Enveloping schema

Have you ever watched a child playing and noticed that they are constantly repeating the same actions and behaviour? Perhaps you know a child who has an urge or fascination with wrapping things up? It doesn’t matter what it it is, they love wrapping things in paper, tissue or cloth and presenting it to you as a gift. 


Maybe you've noticed a child will also love to wrap them selves up too. Covering themselves with layers of blankets, scarves, cushions or perhaps even laying on items of clothing. Wearing several items at one time? 
When children engage in repeated patterns of behaviour, its nothing to be worried about! In fact it’s some to be revered and marvelled at. To watch and observe in wonder and excitement.  Because as a child wraps and layers items, as they are covering things over and enclosing themselves or objects inside or under something else, they are giving us a glimpse of how they are making sense of the world.How they are investigating, learning and discovering. 

Pathways or synapses in the child’ brain are being hard wired and the child is learning through these repeated patterns of behaviour called schematic learning styles of schemas. 

There are many different types of schemas that can be identified in children’s play, some children may not display any and that’s OK. Some children may have various different ones.

A child who is fascinated with wrapping things up, posting things, putting one item inside or under another. A child who love to wrap themselves up or cover themselves in paint or glue. This is called an Enveloping schema. Have you read our other blog entitled ‘ Why do children paint themselves?’ Again in this blog we discuss further the marvellous way in which children learn, play and develop.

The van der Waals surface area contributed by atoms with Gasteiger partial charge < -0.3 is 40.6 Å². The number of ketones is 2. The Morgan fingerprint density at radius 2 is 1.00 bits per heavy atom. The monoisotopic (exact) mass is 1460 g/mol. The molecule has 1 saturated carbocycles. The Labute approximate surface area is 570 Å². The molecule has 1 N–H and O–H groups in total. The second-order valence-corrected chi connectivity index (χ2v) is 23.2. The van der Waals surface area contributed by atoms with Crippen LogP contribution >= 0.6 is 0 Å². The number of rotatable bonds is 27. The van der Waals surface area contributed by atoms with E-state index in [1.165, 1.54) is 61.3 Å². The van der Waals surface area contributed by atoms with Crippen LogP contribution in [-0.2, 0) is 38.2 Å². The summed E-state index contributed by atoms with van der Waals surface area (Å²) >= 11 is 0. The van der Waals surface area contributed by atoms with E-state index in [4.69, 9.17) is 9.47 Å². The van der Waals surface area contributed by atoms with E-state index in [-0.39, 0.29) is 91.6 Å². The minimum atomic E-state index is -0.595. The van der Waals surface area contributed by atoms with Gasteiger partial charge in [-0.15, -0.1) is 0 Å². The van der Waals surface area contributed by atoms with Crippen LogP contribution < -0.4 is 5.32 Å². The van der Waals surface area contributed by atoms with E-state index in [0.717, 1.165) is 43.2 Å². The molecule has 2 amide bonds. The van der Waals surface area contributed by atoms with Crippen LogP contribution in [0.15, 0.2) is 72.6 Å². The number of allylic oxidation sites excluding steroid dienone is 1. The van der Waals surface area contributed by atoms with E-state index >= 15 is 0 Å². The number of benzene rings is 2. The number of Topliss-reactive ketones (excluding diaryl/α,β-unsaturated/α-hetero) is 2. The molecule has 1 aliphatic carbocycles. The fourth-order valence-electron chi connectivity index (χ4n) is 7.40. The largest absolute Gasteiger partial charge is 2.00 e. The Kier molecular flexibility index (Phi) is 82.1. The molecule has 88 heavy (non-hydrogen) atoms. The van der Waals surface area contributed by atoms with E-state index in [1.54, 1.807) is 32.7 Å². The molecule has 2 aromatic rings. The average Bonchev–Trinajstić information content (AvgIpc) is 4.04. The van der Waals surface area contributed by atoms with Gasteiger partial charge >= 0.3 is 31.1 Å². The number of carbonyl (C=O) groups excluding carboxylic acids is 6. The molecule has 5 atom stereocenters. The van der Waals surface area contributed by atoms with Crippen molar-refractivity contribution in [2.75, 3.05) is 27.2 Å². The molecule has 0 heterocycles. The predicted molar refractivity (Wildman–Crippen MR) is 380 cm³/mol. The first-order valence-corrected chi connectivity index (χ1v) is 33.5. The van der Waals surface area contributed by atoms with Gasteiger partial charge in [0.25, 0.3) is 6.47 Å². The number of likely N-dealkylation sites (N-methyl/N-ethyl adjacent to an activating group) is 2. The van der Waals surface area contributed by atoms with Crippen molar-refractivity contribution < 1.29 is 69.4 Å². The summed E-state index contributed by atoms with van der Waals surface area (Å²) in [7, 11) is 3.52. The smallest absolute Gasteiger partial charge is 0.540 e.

What can you provide for a child who may have an enveloping schematic learning style 

Russian dolls, envelopes, pieces of materials and cloth, blankets, sock puppets, wrapping paper, posting boxes. Nesting boxes, bags, purses and gift boxes. Sheets, tents, tunnels. Play hide and seek.

Allow children the opportunity to cover themselves over to hide under things. Allow children the freedom to paint themselves and not worry if they would rather paint their body than pieces of paper. 

Provide reams of wrapping paper, cello tape, items to wrap up. 

Give children the time space and freedom to engage in their brains favourite way of learning. Through PLAY


Children with an enveloping schema, also love to paint themselves- read another blog here. Enveloping schema

We hope you enjoyed this insight into play based learning.